This last week Kristi and I attended the New Wilmington Mission Conference, held at Westminster College in New Wilmington, Pennsylvania.  It is our second time to participate in this one hundred and eleven year old missions conference, the longest running mission conference in the United States.  I have been impressed hearing over and over how people feel drawn to come back to this conference, feeling loved and accepted, empowered to fulfill God’s calling.  Having representative missionaries and nationals from all over the world, we have received insight into events and God’s work across the world, ideas and realities which transcend the news conveyed by the manifold news services, delivering only in sound bites, delivering non-nuanced and under-informed interpretations of global realities.  For instance, a pastor from the Czech Republic informed us how Christians in his homeland have “stood” their ground in response to the stranglehold of communism, “walked” forward against oppression and injustice, and “helped others to run,” empowering sisters and brothers in Ethiopia and other countries.  Lesser known stories like this one are voiced and inspire us to greater commitment and service. 

NWMC - Africa game with Ludwigs 1
Kristi and I and others hosted “the Africa Game” at the NWMC,
helping children and others understand the challenges
children face going to school in Congo

NWMC Shelvis and Nancy
Shelvis and Nancy Smith-Mather, colleagues who serve in South Sudan
taught each morning at NWMC, inspiring all delegates to
greater faithfulness and service to the Living God


Throughout this week Kristi and I have served on the Mission Staff, speaking to different age groups each day of the week.  We have helped high school students understand how they are connected to youth in Congo, tied by the dark reality of conflict minerals, minerals necessary to satiate our hunger for smart phones and electronic gadgetry.  We have told the story of our calling to Congo to groups of young adults, provided young children an idea of what life is like for Congolese children, and shared with others our passion regarding healing and reconciliation and providing financial services to the poor in Congo.  Our Mission Staff has been a large group of thirty, and our morning meetings have served as a place of laughter and vulnerability.  I was personally blessed by a colleague serving in Ethiopia who took the time to check in with me early in the week.  His tender care, his listening ear, and his faith filled prayers lightened my load, helping me know that God’s Spirit knows the cries of my heart and that God will unravel uncertainties hidden within my heart.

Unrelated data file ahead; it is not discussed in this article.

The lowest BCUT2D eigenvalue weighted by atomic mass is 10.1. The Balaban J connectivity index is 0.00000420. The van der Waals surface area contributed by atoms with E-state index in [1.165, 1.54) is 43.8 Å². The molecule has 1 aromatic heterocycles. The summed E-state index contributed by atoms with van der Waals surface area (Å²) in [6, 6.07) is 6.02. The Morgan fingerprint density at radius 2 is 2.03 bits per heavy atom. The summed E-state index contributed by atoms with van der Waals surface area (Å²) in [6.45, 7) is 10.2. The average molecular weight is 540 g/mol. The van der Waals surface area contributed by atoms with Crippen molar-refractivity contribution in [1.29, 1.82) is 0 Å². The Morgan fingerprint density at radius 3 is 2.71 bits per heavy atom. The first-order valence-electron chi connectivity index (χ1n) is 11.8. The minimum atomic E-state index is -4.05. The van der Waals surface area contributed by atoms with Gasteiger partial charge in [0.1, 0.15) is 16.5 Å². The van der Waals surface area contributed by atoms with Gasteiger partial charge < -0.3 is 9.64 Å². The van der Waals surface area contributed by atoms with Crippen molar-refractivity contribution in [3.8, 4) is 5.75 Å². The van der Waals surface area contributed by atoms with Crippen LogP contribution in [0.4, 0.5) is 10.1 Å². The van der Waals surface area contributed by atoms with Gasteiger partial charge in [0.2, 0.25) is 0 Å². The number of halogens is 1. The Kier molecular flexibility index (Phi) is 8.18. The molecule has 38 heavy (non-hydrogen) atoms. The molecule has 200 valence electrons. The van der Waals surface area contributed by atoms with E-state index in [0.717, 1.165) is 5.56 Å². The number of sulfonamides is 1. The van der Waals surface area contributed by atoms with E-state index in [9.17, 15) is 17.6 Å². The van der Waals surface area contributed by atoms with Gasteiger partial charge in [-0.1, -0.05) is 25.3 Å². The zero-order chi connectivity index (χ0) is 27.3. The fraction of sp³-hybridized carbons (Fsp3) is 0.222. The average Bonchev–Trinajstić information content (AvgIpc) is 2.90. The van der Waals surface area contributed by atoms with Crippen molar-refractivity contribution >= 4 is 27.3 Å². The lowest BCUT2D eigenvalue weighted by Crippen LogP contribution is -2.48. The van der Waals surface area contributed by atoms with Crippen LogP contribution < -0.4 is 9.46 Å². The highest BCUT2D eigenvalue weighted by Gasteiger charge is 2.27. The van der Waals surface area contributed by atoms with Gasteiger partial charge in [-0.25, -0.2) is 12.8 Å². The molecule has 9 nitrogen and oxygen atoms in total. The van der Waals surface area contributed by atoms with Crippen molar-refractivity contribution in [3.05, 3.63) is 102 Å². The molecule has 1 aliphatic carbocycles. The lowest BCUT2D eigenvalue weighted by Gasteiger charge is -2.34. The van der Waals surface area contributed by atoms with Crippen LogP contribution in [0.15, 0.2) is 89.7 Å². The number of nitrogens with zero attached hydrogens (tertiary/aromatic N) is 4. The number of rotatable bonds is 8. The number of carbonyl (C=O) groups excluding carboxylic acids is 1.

NWMC B&K with Karen and Dave
What a joy it was to reconnect with old friends – Karen Sloan and her
husband Dave Carlton, and to meet their son Daniel, being introduced
to Daniel’s joyful, effervescent spirit!              


This month I am reminded of how much we need each other.  We need to know that we belong to a company of companions who care, that others around us share visions and values, that others are willing to come alongside us as we share brokenness and dreams, and those close to us can encourage us on the journey, speaking God’s life giving word, tearing the veil of uncertainty and fear.  Truly, we need each other.  I am thankful for those whom God has graciously and lovingly placed around us.  God’s mercies and love never cease to amaze me. 

Saturday, July 9, 2016

Bible news from Congo

Our colleagues in Congo have written recently with updates about the Bible subsidy program, which continues while we are in the U.S. this year. So far this year 155 Bible have been sold in Kasai at the subsidized rate. There is a gathering every April of lay leaders (elders, deacons, women and youth leaders), and people come from all over Kasai for that gathering. Our colleague Pastor Mukenge was able to bring 2 boxes (56 Bibles) to that gathering this year, and people from very rural regions who were overjoyed to finally have a Bible. Susanne Meta was one of those people, who said that she had a Bible, but it was so tattered that it was missing the first 2 books in the Old Testament and the last several books in the new Testament. She is a leader in the women’s ministry, and said that having a Bible will help her when they gather for Bible Study and worship.